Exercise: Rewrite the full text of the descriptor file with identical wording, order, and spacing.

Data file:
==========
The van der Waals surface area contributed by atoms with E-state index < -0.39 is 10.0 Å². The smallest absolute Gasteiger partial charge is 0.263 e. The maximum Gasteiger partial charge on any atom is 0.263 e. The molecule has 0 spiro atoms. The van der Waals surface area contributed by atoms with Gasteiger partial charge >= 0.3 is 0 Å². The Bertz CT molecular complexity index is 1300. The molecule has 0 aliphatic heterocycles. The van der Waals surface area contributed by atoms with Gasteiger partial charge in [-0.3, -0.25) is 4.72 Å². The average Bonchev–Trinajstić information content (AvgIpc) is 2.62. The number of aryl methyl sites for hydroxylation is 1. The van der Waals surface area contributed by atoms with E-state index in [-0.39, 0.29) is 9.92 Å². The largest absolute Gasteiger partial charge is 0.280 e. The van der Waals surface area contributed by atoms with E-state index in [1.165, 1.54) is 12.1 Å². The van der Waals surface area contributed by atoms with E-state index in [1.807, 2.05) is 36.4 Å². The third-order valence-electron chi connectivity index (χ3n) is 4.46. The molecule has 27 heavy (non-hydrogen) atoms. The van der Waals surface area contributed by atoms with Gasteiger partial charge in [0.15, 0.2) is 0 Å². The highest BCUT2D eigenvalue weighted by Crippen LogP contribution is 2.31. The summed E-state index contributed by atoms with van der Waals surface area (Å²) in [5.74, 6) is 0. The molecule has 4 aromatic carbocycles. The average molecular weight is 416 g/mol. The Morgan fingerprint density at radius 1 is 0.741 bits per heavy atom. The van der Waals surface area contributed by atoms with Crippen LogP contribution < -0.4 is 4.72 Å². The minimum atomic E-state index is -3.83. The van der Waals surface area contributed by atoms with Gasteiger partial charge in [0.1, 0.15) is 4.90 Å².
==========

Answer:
The van der Waals surface area contributed by atoms with E-state index < -0.39 is 10.0 Å². The smallest absolute Gasteiger partial charge is 0.263 e. The maximum Gasteiger partial charge on any atom is 0.263 e. The molecule has 0 spiro atoms. The van der Waals surface area contributed by atoms with Gasteiger partial charge >= 0.3 is 0 Å². The Bertz CT molecular complexity index is 1300. The molecule has 0 aliphatic heterocycles. The van der Waals surface area contributed by atoms with Gasteiger partial charge in [-0.3, -0.25) is 4.72 Å². The average Bonchev–Trinajstić information content (AvgIpc) is 2.62. The number of aryl methyl sites for hydroxylation is 1. The van der Waals surface area contributed by atoms with E-state index in [-0.39, 0.29) is 9.92 Å². The largest absolute Gasteiger partial charge is 0.280 e. The van der Waals surface area contributed by atoms with E-state index in [1.165, 1.54) is 12.1 Å². The van der Waals surface area contributed by atoms with E-state index in [1.807, 2.05) is 36.4 Å². The third-order valence-electron chi connectivity index (χ3n) is 4.46. The molecule has 27 heavy (non-hydrogen) atoms. The van der Waals surface area contributed by atoms with Gasteiger partial charge in [0.15, 0.2) is 0 Å². The highest BCUT2D eigenvalue weighted by Crippen LogP contribution is 2.31. The summed E-state index contributed by atoms with van der Waals surface area (Å²) in [5.74, 6) is 0. The molecule has 4 aromatic carbocycles. The average molecular weight is 416 g/mol. The Morgan fingerprint density at radius 1 is 0.741 bits per heavy atom. The van der Waals surface area contributed by atoms with Crippen LogP contribution < -0.4 is 4.72 Å². The minimum atomic E-state index is -3.83. The van der Waals surface area contributed by atoms with Gasteiger partial charge in [0.1, 0.15) is 4.90 Å².